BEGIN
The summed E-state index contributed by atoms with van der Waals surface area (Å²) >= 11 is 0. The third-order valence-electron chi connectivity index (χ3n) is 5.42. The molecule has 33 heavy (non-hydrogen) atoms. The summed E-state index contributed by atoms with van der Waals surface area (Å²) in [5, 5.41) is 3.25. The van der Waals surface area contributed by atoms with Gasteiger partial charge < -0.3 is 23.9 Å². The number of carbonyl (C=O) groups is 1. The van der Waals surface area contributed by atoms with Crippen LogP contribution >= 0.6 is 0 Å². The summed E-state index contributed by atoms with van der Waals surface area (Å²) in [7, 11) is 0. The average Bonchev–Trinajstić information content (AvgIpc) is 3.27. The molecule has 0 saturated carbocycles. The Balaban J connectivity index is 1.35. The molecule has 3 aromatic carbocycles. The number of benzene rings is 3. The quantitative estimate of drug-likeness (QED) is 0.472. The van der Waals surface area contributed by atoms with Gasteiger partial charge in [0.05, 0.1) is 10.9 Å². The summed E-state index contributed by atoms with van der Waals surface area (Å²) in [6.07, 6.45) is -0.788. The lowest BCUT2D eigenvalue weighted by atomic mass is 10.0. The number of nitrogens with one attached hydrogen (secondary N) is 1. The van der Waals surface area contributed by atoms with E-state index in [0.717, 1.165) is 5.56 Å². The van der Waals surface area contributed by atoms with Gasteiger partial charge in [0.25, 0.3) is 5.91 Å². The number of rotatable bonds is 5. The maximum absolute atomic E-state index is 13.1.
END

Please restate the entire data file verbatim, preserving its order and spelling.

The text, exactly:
The summed E-state index contributed by atoms with van der Waals surface area (Å²) >= 11 is 0. The third-order valence-electron chi connectivity index (χ3n) is 5.42. The molecule has 33 heavy (non-hydrogen) atoms. The summed E-state index contributed by atoms with van der Waals surface area (Å²) in [5, 5.41) is 3.25. The van der Waals surface area contributed by atoms with Gasteiger partial charge < -0.3 is 23.9 Å². The number of carbonyl (C=O) groups is 1. The van der Waals surface area contributed by atoms with Crippen LogP contribution >= 0.6 is 0 Å². The summed E-state index contributed by atoms with van der Waals surface area (Å²) in [7, 11) is 0. The average Bonchev–Trinajstić information content (AvgIpc) is 3.27. The molecule has 0 saturated carbocycles. The Balaban J connectivity index is 1.35. The molecule has 3 aromatic carbocycles. The number of benzene rings is 3. The quantitative estimate of drug-likeness (QED) is 0.472. The van der Waals surface area contributed by atoms with Gasteiger partial charge in [0.05, 0.1) is 10.9 Å². The summed E-state index contributed by atoms with van der Waals surface area (Å²) in [6.07, 6.45) is -0.788. The lowest BCUT2D eigenvalue weighted by atomic mass is 10.0. The number of nitrogens with one attached hydrogen (secondary N) is 1. The van der Waals surface area contributed by atoms with E-state index in [0.717, 1.165) is 5.56 Å². The van der Waals surface area contributed by atoms with Gasteiger partial charge in [0.25, 0.3) is 5.91 Å². The number of rotatable bonds is 5. The maximum absolute atomic E-state index is 13.1.